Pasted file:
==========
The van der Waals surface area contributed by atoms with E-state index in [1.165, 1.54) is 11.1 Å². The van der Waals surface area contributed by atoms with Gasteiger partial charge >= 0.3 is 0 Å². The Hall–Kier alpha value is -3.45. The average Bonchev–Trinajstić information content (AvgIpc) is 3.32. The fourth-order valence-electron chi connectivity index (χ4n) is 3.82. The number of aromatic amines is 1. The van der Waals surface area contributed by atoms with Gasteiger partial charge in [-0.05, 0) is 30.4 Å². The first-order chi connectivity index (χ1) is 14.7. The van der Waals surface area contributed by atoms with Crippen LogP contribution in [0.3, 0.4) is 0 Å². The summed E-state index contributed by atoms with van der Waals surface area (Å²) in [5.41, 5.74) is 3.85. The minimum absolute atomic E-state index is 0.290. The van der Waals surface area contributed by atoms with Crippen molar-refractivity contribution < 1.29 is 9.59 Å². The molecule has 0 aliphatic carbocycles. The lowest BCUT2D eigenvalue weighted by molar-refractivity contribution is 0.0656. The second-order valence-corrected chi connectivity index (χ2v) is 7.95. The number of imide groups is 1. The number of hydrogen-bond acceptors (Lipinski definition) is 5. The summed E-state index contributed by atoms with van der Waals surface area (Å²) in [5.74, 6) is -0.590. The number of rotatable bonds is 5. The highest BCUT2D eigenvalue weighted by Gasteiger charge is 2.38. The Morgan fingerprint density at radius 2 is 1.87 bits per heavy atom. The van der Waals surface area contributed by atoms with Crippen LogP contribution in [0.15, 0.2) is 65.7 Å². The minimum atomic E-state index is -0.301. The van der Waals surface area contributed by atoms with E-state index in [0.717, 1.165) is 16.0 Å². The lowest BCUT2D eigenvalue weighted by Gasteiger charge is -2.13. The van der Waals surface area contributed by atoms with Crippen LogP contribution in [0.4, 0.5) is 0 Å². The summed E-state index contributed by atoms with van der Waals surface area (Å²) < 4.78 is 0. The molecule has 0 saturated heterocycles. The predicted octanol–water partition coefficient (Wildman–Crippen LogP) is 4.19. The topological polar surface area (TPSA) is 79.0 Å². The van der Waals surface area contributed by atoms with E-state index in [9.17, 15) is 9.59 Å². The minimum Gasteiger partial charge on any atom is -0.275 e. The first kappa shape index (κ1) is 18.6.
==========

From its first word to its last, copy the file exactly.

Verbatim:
The van der Waals surface area contributed by atoms with E-state index in [1.165, 1.54) is 11.1 Å². The van der Waals surface area contributed by atoms with Gasteiger partial charge >= 0.3 is 0 Å². The Hall–Kier alpha value is -3.45. The average Bonchev–Trinajstić information content (AvgIpc) is 3.32. The fourth-order valence-electron chi connectivity index (χ4n) is 3.82. The number of aromatic amines is 1. The van der Waals surface area contributed by atoms with Gasteiger partial charge in [-0.05, 0) is 30.4 Å². The first-order chi connectivity index (χ1) is 14.7. The van der Waals surface area contributed by atoms with Crippen LogP contribution in [0.3, 0.4) is 0 Å². The summed E-state index contributed by atoms with van der Waals surface area (Å²) in [5.41, 5.74) is 3.85. The minimum absolute atomic E-state index is 0.290. The van der Waals surface area contributed by atoms with Crippen molar-refractivity contribution < 1.29 is 9.59 Å². The molecule has 0 aliphatic carbocycles. The lowest BCUT2D eigenvalue weighted by molar-refractivity contribution is 0.0656. The second-order valence-corrected chi connectivity index (χ2v) is 7.95. The number of imide groups is 1. The number of hydrogen-bond acceptors (Lipinski definition) is 5. The summed E-state index contributed by atoms with van der Waals surface area (Å²) in [5.74, 6) is -0.590. The number of rotatable bonds is 5. The highest BCUT2D eigenvalue weighted by Gasteiger charge is 2.38. The Morgan fingerprint density at radius 2 is 1.87 bits per heavy atom. The van der Waals surface area contributed by atoms with Crippen LogP contribution in [0.15, 0.2) is 65.7 Å². The minimum atomic E-state index is -0.301. The van der Waals surface area contributed by atoms with E-state index in [0.717, 1.165) is 16.0 Å². The lowest BCUT2D eigenvalue weighted by Gasteiger charge is -2.13. The van der Waals surface area contributed by atoms with Crippen LogP contribution in [0.4, 0.5) is 0 Å². The summed E-state index contributed by atoms with van der Waals surface area (Å²) < 4.78 is 0. The molecule has 0 saturated heterocycles. The predicted octanol–water partition coefficient (Wildman–Crippen LogP) is 4.19. The topological polar surface area (TPSA) is 79.0 Å². The van der Waals surface area contributed by atoms with E-state index in [9.17, 15) is 9.59 Å². The minimum Gasteiger partial charge on any atom is -0.275 e. The first kappa shape index (κ1) is 18.6.